In all four major U.S. sports leagues, there are entry drafts each year where teams get to take turns choosing players who aren’t in the league yet. In all but one, teams can and often do trade their right to choose in a future year’s draft to another team. The one league where that is (again, basically) not allowed is the MLB. Teams in the other three leagues often get themselves in trouble by mortgaging their future for their present by trading a lot of their future draft picks away. One entertaining aspect of trading draft picks is that the order during drafts is set (more or less) by how teams did in the previous season. The worse a team does, the more likely they are to have a high pick in the upcoming draft. If the team you root for has another team’s draft pick, it’s order is still set by how that team performs, so a good fan will root against that team all year to optimize the chance of its draft pick being a good one.

Do the players get a say?

This all seems fine and dandy until you stop and think about players and their families who can get uprooted at any moment and forced to move to another city. This is definitely part of the business of sports and most players don’t have much control over their careers in this way. There are a couple major exceptions. When a player negotiates his or her contract, they can negotiate a full or partial no-trade clause. A no-trade clause, sometimes abbreviated as a NTR means that a player does have some say over whether and where they get traded. A partial no-trade clause means a player has to maintain a list of some number of teams they would be willing to be traded to. A full no-trade clause means they have complete veto power over any trade. Usually only veteran or star players have the clout to negotiate these clauses into their contracts. In the MLB, players who have played for 10 years and have been with their current team for five consecutive years are automatically given no-trade clauses. This is called the 5/10 rule.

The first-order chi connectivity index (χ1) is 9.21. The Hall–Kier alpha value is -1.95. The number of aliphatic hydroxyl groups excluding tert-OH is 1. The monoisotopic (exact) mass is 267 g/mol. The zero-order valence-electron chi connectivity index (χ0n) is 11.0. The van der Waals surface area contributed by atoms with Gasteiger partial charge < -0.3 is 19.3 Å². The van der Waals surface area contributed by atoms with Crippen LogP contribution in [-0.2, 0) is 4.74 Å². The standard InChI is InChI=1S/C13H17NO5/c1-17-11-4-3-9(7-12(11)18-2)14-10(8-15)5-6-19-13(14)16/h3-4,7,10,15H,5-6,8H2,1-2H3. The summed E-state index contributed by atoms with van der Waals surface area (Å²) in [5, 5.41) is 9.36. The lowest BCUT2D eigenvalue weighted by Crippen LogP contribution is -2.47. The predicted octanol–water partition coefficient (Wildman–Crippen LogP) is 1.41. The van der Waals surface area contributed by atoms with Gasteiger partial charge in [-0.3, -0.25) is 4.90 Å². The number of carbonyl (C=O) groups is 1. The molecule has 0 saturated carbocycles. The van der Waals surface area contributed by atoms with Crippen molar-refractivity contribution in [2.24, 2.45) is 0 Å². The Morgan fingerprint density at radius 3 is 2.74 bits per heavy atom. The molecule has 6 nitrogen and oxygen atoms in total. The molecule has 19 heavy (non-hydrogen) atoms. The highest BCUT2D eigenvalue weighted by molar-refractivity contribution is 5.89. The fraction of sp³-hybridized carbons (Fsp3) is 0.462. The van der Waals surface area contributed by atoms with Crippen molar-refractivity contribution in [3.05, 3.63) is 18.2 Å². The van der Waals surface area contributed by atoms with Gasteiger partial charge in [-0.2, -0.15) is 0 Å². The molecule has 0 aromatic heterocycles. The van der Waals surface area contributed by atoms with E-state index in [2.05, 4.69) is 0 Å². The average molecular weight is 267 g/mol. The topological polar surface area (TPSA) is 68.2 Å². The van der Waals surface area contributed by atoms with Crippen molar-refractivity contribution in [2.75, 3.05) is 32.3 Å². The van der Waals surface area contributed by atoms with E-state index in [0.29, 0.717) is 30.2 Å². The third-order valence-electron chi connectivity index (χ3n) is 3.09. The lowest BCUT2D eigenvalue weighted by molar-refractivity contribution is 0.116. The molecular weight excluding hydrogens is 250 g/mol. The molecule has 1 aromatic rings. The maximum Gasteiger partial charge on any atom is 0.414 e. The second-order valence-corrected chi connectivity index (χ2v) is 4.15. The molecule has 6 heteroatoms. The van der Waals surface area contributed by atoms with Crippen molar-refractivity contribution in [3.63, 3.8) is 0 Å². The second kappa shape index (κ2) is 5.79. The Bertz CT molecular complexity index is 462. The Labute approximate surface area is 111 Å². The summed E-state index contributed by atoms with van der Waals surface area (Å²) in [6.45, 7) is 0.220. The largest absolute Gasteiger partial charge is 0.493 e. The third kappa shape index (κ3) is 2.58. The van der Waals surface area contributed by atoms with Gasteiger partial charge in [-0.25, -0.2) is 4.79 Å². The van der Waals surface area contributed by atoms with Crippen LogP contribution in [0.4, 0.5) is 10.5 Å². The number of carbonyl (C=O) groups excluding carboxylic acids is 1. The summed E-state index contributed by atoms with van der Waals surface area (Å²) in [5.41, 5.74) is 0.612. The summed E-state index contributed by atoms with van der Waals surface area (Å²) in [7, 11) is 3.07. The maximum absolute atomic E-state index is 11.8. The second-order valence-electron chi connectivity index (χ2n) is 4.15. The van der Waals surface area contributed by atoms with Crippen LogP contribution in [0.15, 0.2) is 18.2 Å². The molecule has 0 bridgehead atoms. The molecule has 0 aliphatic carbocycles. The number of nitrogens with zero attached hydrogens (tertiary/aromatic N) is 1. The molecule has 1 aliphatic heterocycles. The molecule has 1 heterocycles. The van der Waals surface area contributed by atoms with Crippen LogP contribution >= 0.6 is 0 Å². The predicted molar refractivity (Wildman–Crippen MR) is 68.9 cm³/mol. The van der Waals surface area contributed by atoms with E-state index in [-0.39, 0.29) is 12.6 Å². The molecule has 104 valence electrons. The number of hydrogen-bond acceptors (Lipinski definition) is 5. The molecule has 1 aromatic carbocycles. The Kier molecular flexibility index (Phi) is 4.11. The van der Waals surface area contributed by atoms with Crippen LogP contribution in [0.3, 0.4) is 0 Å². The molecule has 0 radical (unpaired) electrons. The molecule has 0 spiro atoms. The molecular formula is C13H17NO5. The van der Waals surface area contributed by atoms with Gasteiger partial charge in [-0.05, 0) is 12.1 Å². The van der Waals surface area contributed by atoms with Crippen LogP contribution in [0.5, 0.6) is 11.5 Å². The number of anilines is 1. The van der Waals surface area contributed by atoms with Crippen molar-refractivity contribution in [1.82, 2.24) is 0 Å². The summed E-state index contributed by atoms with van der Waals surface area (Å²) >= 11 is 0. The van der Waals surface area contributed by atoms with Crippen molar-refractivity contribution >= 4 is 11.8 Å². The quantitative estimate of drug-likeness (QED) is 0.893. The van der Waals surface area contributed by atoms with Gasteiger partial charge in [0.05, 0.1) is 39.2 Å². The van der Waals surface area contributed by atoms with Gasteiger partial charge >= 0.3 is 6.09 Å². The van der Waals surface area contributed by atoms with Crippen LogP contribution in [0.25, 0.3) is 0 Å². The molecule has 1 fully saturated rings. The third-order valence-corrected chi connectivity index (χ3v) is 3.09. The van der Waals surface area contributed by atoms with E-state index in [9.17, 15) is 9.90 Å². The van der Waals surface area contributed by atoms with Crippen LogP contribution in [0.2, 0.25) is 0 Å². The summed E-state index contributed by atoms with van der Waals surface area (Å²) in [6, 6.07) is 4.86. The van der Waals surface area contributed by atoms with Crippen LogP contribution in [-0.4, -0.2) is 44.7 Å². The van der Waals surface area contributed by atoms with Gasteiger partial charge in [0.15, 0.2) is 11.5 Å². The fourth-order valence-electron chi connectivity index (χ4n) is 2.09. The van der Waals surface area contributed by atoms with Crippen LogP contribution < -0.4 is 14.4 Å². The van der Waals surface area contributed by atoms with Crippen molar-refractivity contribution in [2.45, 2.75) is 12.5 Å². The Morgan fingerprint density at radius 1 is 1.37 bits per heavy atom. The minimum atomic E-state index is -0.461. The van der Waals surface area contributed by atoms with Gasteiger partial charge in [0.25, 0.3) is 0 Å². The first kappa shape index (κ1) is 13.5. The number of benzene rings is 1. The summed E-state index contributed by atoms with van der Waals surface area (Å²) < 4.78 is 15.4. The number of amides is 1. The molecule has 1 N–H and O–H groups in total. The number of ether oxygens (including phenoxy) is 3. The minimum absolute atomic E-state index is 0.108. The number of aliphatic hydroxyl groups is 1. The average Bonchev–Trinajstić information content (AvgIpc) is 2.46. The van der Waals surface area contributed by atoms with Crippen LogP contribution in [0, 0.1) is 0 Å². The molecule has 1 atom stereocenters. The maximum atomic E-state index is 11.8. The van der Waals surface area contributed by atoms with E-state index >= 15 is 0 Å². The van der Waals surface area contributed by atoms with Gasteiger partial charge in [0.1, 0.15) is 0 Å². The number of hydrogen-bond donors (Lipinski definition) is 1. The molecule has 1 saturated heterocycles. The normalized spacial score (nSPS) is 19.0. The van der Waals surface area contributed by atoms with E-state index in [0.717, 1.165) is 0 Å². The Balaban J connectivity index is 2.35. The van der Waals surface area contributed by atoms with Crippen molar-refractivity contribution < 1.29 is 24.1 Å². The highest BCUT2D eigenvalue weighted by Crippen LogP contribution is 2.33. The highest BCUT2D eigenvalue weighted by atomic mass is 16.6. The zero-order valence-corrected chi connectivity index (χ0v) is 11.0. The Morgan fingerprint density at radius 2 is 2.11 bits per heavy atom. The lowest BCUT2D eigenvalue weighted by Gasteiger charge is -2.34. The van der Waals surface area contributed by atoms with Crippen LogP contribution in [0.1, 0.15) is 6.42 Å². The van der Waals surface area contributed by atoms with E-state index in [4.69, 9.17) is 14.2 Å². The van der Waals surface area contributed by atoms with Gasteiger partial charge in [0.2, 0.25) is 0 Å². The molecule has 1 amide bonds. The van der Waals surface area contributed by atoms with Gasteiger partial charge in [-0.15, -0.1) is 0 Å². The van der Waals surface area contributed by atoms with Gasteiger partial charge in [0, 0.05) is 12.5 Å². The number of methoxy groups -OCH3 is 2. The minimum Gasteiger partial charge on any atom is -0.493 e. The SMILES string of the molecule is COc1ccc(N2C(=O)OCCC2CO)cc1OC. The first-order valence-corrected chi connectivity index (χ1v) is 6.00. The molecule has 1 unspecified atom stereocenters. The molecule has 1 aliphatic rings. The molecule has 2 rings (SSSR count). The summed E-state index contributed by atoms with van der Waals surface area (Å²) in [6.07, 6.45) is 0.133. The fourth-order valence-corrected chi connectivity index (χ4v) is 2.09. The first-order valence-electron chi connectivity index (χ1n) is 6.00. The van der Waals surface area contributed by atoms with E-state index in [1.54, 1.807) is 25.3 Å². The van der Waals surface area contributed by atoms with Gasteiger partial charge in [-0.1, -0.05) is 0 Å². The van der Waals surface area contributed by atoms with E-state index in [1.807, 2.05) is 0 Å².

How does the sport itself affect trading?

The final major factor that goes into defining the trading culture of a league is how easy it is for players to switch teams mid-season. You mentioned in your question that some leagues don’t seem to have mid-season trades. That’s only partially true. All leagues allow for mid-season trades (at least before a trade deadline) but there is one league where they rarely ever happen. That league is the NFL. This is mostly because football is so complicated and so reliant on the close-to-perfect collaboration of lots of interconnected parts. It’s really difficult for a player from one team to move over to another team in the middle of the season, learn their plays and their terminology, and make a difference to the team’s fortunes that season. Compare that to the NBA where teams often run similar plays and the individual talent of one player (of the five on the court at one time compared to the 11 in football) can make an enormous and immediate impact. NFL trades are rare. NBA trades are quite common.

— — —